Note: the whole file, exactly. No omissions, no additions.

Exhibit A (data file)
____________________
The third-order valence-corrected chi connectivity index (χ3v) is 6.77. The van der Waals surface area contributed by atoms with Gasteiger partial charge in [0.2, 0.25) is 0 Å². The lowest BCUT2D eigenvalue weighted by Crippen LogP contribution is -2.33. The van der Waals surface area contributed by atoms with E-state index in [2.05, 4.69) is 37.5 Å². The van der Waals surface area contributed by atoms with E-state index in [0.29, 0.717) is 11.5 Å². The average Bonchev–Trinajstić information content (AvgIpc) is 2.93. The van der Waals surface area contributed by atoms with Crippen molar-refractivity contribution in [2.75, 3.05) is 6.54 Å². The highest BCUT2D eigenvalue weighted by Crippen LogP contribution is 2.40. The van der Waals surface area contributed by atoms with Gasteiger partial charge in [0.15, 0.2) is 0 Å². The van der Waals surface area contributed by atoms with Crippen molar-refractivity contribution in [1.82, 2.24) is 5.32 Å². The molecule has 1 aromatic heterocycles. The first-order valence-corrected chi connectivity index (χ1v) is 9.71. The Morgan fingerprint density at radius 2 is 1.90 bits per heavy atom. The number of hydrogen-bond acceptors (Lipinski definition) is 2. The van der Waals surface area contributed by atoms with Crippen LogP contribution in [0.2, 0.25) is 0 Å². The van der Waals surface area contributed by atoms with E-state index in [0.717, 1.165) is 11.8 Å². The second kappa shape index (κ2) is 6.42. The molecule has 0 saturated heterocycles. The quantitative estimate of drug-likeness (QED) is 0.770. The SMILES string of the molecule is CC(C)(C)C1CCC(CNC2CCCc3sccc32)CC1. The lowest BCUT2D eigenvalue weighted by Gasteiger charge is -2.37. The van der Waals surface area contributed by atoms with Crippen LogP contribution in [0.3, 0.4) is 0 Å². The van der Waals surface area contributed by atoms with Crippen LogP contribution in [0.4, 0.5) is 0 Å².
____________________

The third-order valence-corrected chi connectivity index (χ3v) is 6.77. The van der Waals surface area contributed by atoms with Gasteiger partial charge in [0.2, 0.25) is 0 Å². The lowest BCUT2D eigenvalue weighted by Crippen LogP contribution is -2.33. The van der Waals surface area contributed by atoms with E-state index in [2.05, 4.69) is 37.5 Å². The van der Waals surface area contributed by atoms with E-state index in [0.29, 0.717) is 11.5 Å². The average Bonchev–Trinajstić information content (AvgIpc) is 2.93. The van der Waals surface area contributed by atoms with Crippen molar-refractivity contribution in [2.75, 3.05) is 6.54 Å². The highest BCUT2D eigenvalue weighted by Crippen LogP contribution is 2.40. The van der Waals surface area contributed by atoms with Gasteiger partial charge in [0.15, 0.2) is 0 Å². The van der Waals surface area contributed by atoms with Crippen molar-refractivity contribution in [1.82, 2.24) is 5.32 Å². The molecule has 1 aromatic heterocycles. The first-order valence-corrected chi connectivity index (χ1v) is 9.71. The Morgan fingerprint density at radius 2 is 1.90 bits per heavy atom. The number of hydrogen-bond acceptors (Lipinski definition) is 2. The van der Waals surface area contributed by atoms with Crippen LogP contribution in [0.2, 0.25) is 0 Å². The van der Waals surface area contributed by atoms with E-state index in [0.717, 1.165) is 11.8 Å². The second kappa shape index (κ2) is 6.42. The molecule has 0 saturated heterocycles. The quantitative estimate of drug-likeness (QED) is 0.770. The SMILES string of the molecule is CC(C)(C)C1CCC(CNC2CCCc3sccc32)CC1. The lowest BCUT2D eigenvalue weighted by Gasteiger charge is -2.37. The van der Waals surface area contributed by atoms with Crippen LogP contribution in [0.3, 0.4) is 0 Å². The van der Waals surface area contributed by atoms with Crippen LogP contribution in [0.4, 0.5) is 0 Å².